Crystal structure of binary and ternary complexes of serine hydroxymethyltransferase from Bacillus stearothermophilus: insights into the catalytic mechanism.Trivedi, V., Gupta, A., Jala, V.R., Saravanan, P., Rao, G.S., Rao, N.A., Savithri, H.S., Subramanya, H.S.
(2002) J.Biol.Chem. 277: 17161-17169
- PubMed: 11877399
- DOI: 10.1074/jbc.M111976200
- Primary Citation of Related Structures:
- PubMed Abstract:
Serine hydroxymethyltransferase (SHMT), a member of the alpha-class of pyridoxal phosphate-dependent enzymes, catalyzes the reversible conversion of serine to glycine and tetrahydrofolate to 5,10-methylene tetrahydrofolate. We present here the crysta ...
Serine hydroxymethyltransferase (SHMT), a member of the alpha-class of pyridoxal phosphate-dependent enzymes, catalyzes the reversible conversion of serine to glycine and tetrahydrofolate to 5,10-methylene tetrahydrofolate. We present here the crystal structures of the native enzyme and its complexes with serine, glycine, glycine, and 5-formyl tetrahydrofolate (FTHF) from Bacillus stearothermophilus. The first structure of the serine-bound form of SHMT allows identification of residues involved in serine binding and catalysis. The SHMT-serine complex does not show any significant conformational change compared with the native enzyme, contrary to that expected for a conversion from an "open" to "closed" form of the enzyme. However, the ternary complex with FTHF and glycine shows the reported conformational changes. In contrast to the Escherichia coli enzyme, this complex shows asymmetric binding of the FTHF to the two monomers within the dimer in a way similar to the murine SHMT. Comparison of the ternary complex with the native enzyme reveals the structural basis for the conformational change and asymmetric binding of FTHF. The four structures presented here correspond to the various reaction intermediates of the catalytic pathway and provide evidence for a direct displacement mechanism for the hydroxymethyl transfer rather than a retroaldol cleavage.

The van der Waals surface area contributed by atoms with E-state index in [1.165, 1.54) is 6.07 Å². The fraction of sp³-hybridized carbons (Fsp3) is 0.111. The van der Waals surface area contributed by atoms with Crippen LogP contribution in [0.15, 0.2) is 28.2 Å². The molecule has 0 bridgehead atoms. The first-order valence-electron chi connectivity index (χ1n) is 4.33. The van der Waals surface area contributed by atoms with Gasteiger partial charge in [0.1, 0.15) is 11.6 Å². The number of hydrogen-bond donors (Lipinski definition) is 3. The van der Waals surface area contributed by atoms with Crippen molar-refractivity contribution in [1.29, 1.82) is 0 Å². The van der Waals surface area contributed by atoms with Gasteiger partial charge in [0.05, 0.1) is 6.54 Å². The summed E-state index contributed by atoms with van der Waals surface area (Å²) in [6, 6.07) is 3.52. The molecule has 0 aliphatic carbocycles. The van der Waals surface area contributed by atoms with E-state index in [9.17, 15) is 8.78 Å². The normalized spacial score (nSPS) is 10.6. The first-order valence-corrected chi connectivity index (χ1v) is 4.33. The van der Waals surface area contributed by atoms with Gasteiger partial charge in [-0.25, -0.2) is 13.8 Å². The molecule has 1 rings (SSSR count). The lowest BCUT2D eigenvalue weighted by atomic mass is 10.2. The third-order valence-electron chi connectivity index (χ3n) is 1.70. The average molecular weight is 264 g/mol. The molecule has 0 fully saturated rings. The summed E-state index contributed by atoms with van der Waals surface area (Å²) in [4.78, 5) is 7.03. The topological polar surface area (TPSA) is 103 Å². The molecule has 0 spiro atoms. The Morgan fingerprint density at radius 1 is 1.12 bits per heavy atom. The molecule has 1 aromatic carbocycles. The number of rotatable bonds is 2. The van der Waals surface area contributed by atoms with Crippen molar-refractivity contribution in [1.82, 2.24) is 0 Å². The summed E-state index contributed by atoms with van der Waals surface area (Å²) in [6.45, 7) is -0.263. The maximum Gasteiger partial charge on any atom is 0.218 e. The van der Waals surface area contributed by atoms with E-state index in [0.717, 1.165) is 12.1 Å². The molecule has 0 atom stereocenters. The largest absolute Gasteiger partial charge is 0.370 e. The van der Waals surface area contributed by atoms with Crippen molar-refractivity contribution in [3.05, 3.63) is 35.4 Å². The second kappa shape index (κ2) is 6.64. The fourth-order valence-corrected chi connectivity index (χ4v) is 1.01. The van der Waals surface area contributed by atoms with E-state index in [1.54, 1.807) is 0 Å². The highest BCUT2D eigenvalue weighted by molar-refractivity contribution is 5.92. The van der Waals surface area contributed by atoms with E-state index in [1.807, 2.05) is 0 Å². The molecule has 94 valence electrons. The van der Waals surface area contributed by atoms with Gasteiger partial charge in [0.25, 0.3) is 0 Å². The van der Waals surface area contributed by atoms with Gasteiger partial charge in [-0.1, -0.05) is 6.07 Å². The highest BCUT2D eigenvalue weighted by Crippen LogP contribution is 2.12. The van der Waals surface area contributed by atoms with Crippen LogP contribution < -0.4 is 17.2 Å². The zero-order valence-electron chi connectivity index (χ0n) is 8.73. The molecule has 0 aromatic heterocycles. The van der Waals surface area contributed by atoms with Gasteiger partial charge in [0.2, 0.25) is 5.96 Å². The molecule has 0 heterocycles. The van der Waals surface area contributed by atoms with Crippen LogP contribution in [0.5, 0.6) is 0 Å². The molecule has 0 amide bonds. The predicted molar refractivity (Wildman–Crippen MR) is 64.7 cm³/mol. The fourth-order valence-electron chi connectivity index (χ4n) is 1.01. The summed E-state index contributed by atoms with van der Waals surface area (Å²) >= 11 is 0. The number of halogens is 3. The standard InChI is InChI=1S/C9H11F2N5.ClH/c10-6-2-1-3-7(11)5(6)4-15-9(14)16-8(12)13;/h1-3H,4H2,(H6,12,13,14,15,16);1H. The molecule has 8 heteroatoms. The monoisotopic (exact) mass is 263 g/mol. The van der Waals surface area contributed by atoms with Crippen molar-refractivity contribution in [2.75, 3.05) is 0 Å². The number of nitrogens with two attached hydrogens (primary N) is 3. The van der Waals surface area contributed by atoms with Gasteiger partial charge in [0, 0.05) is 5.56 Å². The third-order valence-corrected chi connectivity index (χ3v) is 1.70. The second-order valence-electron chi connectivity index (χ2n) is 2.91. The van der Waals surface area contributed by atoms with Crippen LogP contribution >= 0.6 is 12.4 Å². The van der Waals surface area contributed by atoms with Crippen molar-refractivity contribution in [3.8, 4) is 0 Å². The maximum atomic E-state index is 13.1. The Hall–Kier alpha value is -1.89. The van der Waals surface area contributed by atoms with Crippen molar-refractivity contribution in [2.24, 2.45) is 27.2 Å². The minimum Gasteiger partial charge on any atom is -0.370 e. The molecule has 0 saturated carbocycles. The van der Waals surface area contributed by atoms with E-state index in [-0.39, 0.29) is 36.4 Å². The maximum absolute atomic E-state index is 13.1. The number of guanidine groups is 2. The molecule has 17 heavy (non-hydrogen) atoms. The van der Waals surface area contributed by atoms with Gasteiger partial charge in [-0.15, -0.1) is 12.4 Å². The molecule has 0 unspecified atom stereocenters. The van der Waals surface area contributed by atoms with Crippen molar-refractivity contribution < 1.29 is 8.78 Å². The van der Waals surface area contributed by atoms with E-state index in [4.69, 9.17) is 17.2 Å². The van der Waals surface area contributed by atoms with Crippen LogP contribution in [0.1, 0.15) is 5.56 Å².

Molecular and Structural Biology Division, Central Drug Research Institute, Chattar Manzil Palace, Mahatma Gandhi Marg, P. B. No. 173, Lucknow 226001, India.